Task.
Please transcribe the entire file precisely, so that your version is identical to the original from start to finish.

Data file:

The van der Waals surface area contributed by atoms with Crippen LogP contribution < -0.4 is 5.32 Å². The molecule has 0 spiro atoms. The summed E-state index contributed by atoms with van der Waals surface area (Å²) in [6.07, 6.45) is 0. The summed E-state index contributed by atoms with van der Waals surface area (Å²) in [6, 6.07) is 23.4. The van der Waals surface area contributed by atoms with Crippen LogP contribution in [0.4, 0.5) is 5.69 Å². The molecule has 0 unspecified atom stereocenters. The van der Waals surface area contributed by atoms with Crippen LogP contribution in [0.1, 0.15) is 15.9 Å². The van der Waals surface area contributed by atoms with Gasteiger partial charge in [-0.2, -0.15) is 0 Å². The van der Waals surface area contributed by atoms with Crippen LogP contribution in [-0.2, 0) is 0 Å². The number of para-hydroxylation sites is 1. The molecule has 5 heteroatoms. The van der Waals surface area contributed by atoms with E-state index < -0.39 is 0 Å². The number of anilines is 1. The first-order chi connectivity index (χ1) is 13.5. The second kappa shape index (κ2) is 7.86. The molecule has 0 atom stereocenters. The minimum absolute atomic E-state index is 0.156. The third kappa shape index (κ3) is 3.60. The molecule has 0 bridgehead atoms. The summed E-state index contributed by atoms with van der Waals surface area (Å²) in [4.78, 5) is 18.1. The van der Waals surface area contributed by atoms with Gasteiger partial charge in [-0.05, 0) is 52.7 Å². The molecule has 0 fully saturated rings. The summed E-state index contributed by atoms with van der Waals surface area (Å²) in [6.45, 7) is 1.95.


The van der Waals surface area contributed by atoms with Crippen LogP contribution < -0.4 is 5.32 Å². The molecule has 0 spiro atoms. The summed E-state index contributed by atoms with van der Waals surface area (Å²) in [6.07, 6.45) is 0. The summed E-state index contributed by atoms with van der Waals surface area (Å²) in [6, 6.07) is 23.4. The van der Waals surface area contributed by atoms with Crippen LogP contribution in [0.4, 0.5) is 5.69 Å². The molecule has 0 unspecified atom stereocenters. The van der Waals surface area contributed by atoms with Crippen LogP contribution in [0.1, 0.15) is 15.9 Å². The van der Waals surface area contributed by atoms with Gasteiger partial charge in [-0.2, -0.15) is 0 Å². The van der Waals surface area contributed by atoms with Crippen LogP contribution in [-0.2, 0) is 0 Å². The number of para-hydroxylation sites is 1. The molecule has 5 heteroatoms. The van der Waals surface area contributed by atoms with E-state index < -0.39 is 0 Å². The number of anilines is 1. The first-order chi connectivity index (χ1) is 13.5. The second kappa shape index (κ2) is 7.86. The molecule has 0 atom stereocenters. The minimum absolute atomic E-state index is 0.156. The third kappa shape index (κ3) is 3.60. The molecule has 0 bridgehead atoms. The summed E-state index contributed by atoms with van der Waals surface area (Å²) in [4.78, 5) is 18.1. The van der Waals surface area contributed by atoms with Gasteiger partial charge in [-0.05, 0) is 52.7 Å². The molecule has 0 fully saturated rings. The summed E-state index contributed by atoms with van der Waals surface area (Å²) in [6.45, 7) is 1.95.